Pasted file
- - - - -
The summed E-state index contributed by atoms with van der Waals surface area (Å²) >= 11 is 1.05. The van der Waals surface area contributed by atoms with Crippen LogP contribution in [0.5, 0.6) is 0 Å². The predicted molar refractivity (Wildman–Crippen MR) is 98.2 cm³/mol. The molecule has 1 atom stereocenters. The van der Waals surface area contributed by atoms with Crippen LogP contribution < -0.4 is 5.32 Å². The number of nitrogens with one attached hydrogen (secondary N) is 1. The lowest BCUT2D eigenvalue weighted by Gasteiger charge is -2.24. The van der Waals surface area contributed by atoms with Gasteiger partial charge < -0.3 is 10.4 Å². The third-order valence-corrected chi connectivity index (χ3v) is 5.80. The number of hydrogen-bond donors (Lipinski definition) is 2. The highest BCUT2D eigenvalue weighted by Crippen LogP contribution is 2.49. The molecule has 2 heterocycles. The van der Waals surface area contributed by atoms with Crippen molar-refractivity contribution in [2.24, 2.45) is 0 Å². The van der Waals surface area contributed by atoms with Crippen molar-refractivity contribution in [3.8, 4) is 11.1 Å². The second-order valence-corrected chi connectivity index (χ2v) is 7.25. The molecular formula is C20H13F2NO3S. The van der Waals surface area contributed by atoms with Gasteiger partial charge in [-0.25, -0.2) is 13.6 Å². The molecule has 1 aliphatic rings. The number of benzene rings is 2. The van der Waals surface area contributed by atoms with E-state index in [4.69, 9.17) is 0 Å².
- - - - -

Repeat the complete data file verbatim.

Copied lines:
The summed E-state index contributed by atoms with van der Waals surface area (Å²) >= 11 is 1.05. The van der Waals surface area contributed by atoms with Crippen LogP contribution in [0.5, 0.6) is 0 Å². The predicted molar refractivity (Wildman–Crippen MR) is 98.2 cm³/mol. The molecule has 1 atom stereocenters. The van der Waals surface area contributed by atoms with Crippen LogP contribution < -0.4 is 5.32 Å². The number of nitrogens with one attached hydrogen (secondary N) is 1. The lowest BCUT2D eigenvalue weighted by Gasteiger charge is -2.24. The van der Waals surface area contributed by atoms with Gasteiger partial charge < -0.3 is 10.4 Å². The third-order valence-corrected chi connectivity index (χ3v) is 5.80. The number of hydrogen-bond donors (Lipinski definition) is 2. The highest BCUT2D eigenvalue weighted by Crippen LogP contribution is 2.49. The molecule has 2 heterocycles. The van der Waals surface area contributed by atoms with Crippen molar-refractivity contribution in [2.24, 2.45) is 0 Å². The van der Waals surface area contributed by atoms with Crippen molar-refractivity contribution in [3.8, 4) is 11.1 Å². The second-order valence-corrected chi connectivity index (χ2v) is 7.25. The molecular formula is C20H13F2NO3S. The van der Waals surface area contributed by atoms with Gasteiger partial charge in [-0.25, -0.2) is 13.6 Å². The molecule has 1 aliphatic rings. The number of benzene rings is 2. The van der Waals surface area contributed by atoms with E-state index in [4.69, 9.17) is 0 Å².